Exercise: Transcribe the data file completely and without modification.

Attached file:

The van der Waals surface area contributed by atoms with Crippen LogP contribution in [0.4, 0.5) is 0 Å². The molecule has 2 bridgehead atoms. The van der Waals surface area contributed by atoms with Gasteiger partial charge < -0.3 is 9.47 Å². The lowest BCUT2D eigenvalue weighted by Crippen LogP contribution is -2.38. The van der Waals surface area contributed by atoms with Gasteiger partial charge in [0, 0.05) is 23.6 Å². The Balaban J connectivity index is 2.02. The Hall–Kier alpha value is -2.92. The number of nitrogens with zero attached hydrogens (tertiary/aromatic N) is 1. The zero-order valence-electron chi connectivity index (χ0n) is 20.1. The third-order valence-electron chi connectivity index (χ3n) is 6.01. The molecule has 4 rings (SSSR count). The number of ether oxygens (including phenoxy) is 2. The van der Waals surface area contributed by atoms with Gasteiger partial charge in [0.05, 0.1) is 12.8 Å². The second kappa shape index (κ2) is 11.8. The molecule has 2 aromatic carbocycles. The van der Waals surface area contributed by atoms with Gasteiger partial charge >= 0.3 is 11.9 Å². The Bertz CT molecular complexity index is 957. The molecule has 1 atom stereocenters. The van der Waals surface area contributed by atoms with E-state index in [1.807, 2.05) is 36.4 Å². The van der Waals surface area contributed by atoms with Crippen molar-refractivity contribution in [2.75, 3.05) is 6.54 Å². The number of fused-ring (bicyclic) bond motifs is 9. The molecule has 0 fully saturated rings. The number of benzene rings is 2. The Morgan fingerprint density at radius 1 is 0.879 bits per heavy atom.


The van der Waals surface area contributed by atoms with Crippen LogP contribution in [0.4, 0.5) is 0 Å². The molecule has 2 bridgehead atoms. The van der Waals surface area contributed by atoms with Gasteiger partial charge < -0.3 is 9.47 Å². The lowest BCUT2D eigenvalue weighted by Crippen LogP contribution is -2.38. The van der Waals surface area contributed by atoms with Gasteiger partial charge in [0, 0.05) is 23.6 Å². The Balaban J connectivity index is 2.02. The Hall–Kier alpha value is -2.92. The number of nitrogens with zero attached hydrogens (tertiary/aromatic N) is 1. The zero-order valence-electron chi connectivity index (χ0n) is 20.1. The third-order valence-electron chi connectivity index (χ3n) is 6.01. The molecule has 4 rings (SSSR count). The number of ether oxygens (including phenoxy) is 2. The van der Waals surface area contributed by atoms with Gasteiger partial charge in [0.05, 0.1) is 12.8 Å². The second kappa shape index (κ2) is 11.8. The molecule has 2 aromatic carbocycles. The van der Waals surface area contributed by atoms with Gasteiger partial charge >= 0.3 is 11.9 Å². The Bertz CT molecular complexity index is 957. The molecule has 1 atom stereocenters. The van der Waals surface area contributed by atoms with E-state index in [1.807, 2.05) is 36.4 Å². The van der Waals surface area contributed by atoms with Crippen molar-refractivity contribution in [2.75, 3.05) is 6.54 Å². The number of fused-ring (bicyclic) bond motifs is 9. The molecule has 0 fully saturated rings. The number of benzene rings is 2. The Morgan fingerprint density at radius 1 is 0.879 bits per heavy atom.